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Shipping amp cabinets

Discussion in 'Amps and Cabs [BG]' started by RyRob813, Sep 25, 2008.

  1. RyRob813


    Jun 7, 2007
    St. Paul, MN
    I'm about to sell some of my rig, in favor of a still powerful, but less bulky setup.

    I'd like to put it up on craigslist, or even here on TalkBass, but I've never had to ship something that large.

    If I were to sell it someone out of state or otherwise driving distance, how do I ship it?

    Thanks for the help!
  2. Rick Auricchio

    Rick Auricchio Registered Bass Offender

    A few suggestions:

    1. Find an original shipping carton and packing for a similar cabinet. Sometimes you can get one from a music store.

    2. Many shipping stores will build a carton (for a price). An advantage is that the item is better-insured since they packed it.

    3. See if a moving company will handle it for you. They can pack it like furniture. No idea if anyone would handle it, but it's worth asking.
  3. rpatter

    rpatter Supporting Member

    Sep 18, 2004
    Round Rock, TX
    I agree with 1 & 3, but I'd be wary of a place like the UPS Store. I've gotten many package from them where they just wrapped the item in bubblewrap and threw it in a carton with packing peanuts. Packing peanuts do nothing to keep the item from moving around in the box. For head that can mean bent faceplates or broken knobs. For a cabinet that can translate to a broken off magnet or horn driver.

    The best way to ship an amp or cabinet is to use the "box within a box method". Put the cabinet or whatever in a box that just fits it (you may have to cut it down to size). Then put that box into a larger box using styrofoam sheets (available from the insulation section of Home Depot or Lowes) on the bottom, sides and top to snug in the inner carton. That's your best bet for having your amp or carton survive the rigors of UPS or FedEx.

  4. Rick Auricchio

    Rick Auricchio Registered Bass Offender

    Agreed. But a good place will know how to pack things properly. And, since they're insuring their packing job, they often have rules to follow.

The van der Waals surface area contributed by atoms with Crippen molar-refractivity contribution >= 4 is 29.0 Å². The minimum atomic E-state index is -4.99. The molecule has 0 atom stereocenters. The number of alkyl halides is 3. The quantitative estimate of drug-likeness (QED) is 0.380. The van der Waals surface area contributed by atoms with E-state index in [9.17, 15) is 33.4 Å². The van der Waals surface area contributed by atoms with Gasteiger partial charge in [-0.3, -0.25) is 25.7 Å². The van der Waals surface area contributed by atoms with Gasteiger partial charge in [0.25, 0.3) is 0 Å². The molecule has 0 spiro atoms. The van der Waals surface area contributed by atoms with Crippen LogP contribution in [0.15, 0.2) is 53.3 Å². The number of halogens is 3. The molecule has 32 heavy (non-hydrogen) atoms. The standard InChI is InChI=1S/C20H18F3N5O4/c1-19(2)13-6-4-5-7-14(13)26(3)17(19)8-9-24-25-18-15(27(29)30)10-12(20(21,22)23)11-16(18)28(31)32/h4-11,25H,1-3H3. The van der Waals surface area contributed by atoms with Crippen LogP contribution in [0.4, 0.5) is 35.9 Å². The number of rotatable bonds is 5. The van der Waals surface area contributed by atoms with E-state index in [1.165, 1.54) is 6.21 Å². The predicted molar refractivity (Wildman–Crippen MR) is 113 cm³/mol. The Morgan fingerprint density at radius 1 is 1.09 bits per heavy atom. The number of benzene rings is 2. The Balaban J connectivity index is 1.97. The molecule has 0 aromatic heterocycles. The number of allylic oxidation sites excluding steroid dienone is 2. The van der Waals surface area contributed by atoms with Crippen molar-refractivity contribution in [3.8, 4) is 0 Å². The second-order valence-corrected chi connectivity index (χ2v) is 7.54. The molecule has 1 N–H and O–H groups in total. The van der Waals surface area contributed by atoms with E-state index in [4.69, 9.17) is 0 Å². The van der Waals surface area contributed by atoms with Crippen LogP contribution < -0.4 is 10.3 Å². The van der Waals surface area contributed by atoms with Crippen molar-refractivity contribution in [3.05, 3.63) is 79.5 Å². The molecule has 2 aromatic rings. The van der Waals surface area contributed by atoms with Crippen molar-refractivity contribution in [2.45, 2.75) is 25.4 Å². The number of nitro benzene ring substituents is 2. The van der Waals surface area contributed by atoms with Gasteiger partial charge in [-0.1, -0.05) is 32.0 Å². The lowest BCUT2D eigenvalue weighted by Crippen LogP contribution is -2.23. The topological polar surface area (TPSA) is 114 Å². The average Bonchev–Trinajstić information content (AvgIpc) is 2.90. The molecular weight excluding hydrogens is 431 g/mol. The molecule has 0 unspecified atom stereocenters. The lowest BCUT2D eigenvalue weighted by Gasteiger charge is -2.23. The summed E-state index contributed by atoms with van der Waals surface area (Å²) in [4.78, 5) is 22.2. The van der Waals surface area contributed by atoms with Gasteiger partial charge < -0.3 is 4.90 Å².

Any time you have a moron doing the packing, things will be damaged.
  5. rpatter

    rpatter Supporting Member

    Sep 18, 2004
    Round Rock, TX
    That's what surprised me about the UPS Store. I mean they are the UPS Store right? You would think they'd know better, but from what I've seen they don't. All they know is bubblewrap and packing peanuts! I've gotten a few banged up heads that were packed by them.

    Of course my worst experience was some guy on ebay. I won a home theater receiver and when I opened it up, I found that he had taken the receiver, put it in a box and shipped it. No bubblewrap, no peanuts, no newspaper, no nothing! It was pretty banged up when I got it, but much to my surprise it worked when I turned it on!

  6. StyleOverShow

    StyleOverShow Still Playing After All These Years Gold Supporting Member

    May 3, 2008
    Hillsdale, Portland
    UPS stores are franchises and it is pretty much up to the operator how much effort he/she wants to put into the packaging. I own a similar store and build a box within a box using styrofoam. Not very green but it keeps the 'throwers' from damaging the contents directly.

    Weight really is the problem. UPS/FedEx guys do this all day and if it is heavy they have a tendency of flipping them end over end over the curb and across the sidewalk.

    Try selling it locally first and offer packaging as an add-on direct expense for shipping.
  7. Kenny Allyn

    Kenny Allyn

    Mar 25, 2006
    We use ....

    1st a thick plastic bag to protect from water etc:

    2nd heavy cardboard edge protectors

    3rd extra bubble wrap when needed

    :) ... Oh and a correct size box ...
  8. Ryan L.

    Ryan L. Moderator Staff Member Supporting Member

    Aug 7, 2000
    West Fargo, ND


    I've shipped a few cabinets now, and had good luck every time doing pretty much the same thing.

    Oh, and for the best rates, check with DHL. They have been BY FAR the most cost effective method of shipping cabinets and other large, heavy items.
  9. Fealach

    Fealach Guest

    Apr 23, 2003
    Gone to a better place
    I scavenge packing material whenever I can. Besides the box/styrofoam/box method, I also use extra reinforcement at the corners. I snag preformed styrofoam corner pieces whenever I can (Home Depot or Lowes, some appliances come packed using them) and thick cardboard edge guards. I've STILL had things arrived damaged, even when the only thing they could have done to damage it was drop the box on its corner from a 6 foot height. You do the best you can, and say a prayer that the transit gods will be merciful.

    I stopped shipping big stuff when I realized that no matter how much time and expense I put into packing it, it's still up to the gorilla at the shipping company. They can be pretty ingeniously destructive. I've shipped huge combos across the globe with no issues, and shipped cabs 50 miles that were damaged in transit.
  10. RyRob813


    Jun 7, 2007
    St. Paul, MN
    Hey thanks for all the help guys. I'm going to try as hard as I can to sell locally first, and I'll only sell to someone that needs it shipped if I absolutely can't sell it here.

    I know how if I need to though, thanks!
  11. fireincairo


    Jul 8, 2008
    Buy some foamboard from Lowes. You can build foam corners around each corner and then use a large box to cut to fit. Wrap it like a burrito with the flat cardboard and tape that mother up. Works every time. I just shipped an Acoustic B200 1x15 combo like that.
  12. fireincairo


    Jul 8, 2008
    This is true. I'm thinking they may be taking a loss on the bigger items simply to get your business. Otherwise, Fedex is reasonable and they don't use a conveyor system like UPS.

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